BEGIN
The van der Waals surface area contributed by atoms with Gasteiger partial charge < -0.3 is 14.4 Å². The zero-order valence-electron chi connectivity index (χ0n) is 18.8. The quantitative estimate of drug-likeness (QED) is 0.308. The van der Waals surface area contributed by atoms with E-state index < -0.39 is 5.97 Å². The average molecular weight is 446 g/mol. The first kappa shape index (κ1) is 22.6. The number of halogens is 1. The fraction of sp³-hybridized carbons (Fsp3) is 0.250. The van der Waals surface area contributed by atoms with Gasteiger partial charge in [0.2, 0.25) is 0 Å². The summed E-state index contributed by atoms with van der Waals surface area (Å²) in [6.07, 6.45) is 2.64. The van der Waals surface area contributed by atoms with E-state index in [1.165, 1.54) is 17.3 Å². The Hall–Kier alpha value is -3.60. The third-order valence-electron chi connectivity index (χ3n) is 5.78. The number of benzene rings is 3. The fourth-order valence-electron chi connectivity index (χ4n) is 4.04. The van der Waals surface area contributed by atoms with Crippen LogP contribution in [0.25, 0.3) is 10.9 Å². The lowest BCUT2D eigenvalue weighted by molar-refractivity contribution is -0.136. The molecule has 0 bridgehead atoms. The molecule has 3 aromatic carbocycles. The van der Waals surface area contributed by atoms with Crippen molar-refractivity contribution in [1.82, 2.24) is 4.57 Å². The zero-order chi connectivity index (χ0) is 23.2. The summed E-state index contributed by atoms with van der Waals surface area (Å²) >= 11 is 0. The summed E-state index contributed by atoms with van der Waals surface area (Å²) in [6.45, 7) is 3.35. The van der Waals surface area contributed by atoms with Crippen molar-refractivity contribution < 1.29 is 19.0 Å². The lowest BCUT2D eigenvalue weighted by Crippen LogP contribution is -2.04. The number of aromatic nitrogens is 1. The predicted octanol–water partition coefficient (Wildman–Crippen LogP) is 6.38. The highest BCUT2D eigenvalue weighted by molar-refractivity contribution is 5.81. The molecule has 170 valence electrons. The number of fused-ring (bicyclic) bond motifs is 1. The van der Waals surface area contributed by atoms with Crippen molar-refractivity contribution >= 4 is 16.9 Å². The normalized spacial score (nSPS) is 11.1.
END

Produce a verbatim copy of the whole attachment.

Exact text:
The van der Waals surface area contributed by atoms with Gasteiger partial charge < -0.3 is 14.4 Å². The zero-order valence-electron chi connectivity index (χ0n) is 18.8. The quantitative estimate of drug-likeness (QED) is 0.308. The van der Waals surface area contributed by atoms with E-state index < -0.39 is 5.97 Å². The average molecular weight is 446 g/mol. The first kappa shape index (κ1) is 22.6. The number of halogens is 1. The fraction of sp³-hybridized carbons (Fsp3) is 0.250. The van der Waals surface area contributed by atoms with Gasteiger partial charge in [0.2, 0.25) is 0 Å². The summed E-state index contributed by atoms with van der Waals surface area (Å²) in [6.07, 6.45) is 2.64. The van der Waals surface area contributed by atoms with E-state index in [1.165, 1.54) is 17.3 Å². The Hall–Kier alpha value is -3.60. The third-order valence-electron chi connectivity index (χ3n) is 5.78. The number of benzene rings is 3. The fourth-order valence-electron chi connectivity index (χ4n) is 4.04. The van der Waals surface area contributed by atoms with Crippen LogP contribution in [0.25, 0.3) is 10.9 Å². The lowest BCUT2D eigenvalue weighted by molar-refractivity contribution is -0.136. The molecule has 0 bridgehead atoms. The molecule has 3 aromatic carbocycles. The van der Waals surface area contributed by atoms with Crippen molar-refractivity contribution in [1.82, 2.24) is 4.57 Å². The zero-order chi connectivity index (χ0) is 23.2. The summed E-state index contributed by atoms with van der Waals surface area (Å²) >= 11 is 0. The summed E-state index contributed by atoms with van der Waals surface area (Å²) in [6.45, 7) is 3.35. The van der Waals surface area contributed by atoms with Crippen molar-refractivity contribution < 1.29 is 19.0 Å². The lowest BCUT2D eigenvalue weighted by Crippen LogP contribution is -2.04. The number of aromatic nitrogens is 1. The predicted octanol–water partition coefficient (Wildman–Crippen LogP) is 6.38. The highest BCUT2D eigenvalue weighted by molar-refractivity contribution is 5.81. The molecule has 170 valence electrons. The number of fused-ring (bicyclic) bond motifs is 1. The van der Waals surface area contributed by atoms with Crippen molar-refractivity contribution >= 4 is 16.9 Å². The normalized spacial score (nSPS) is 11.1.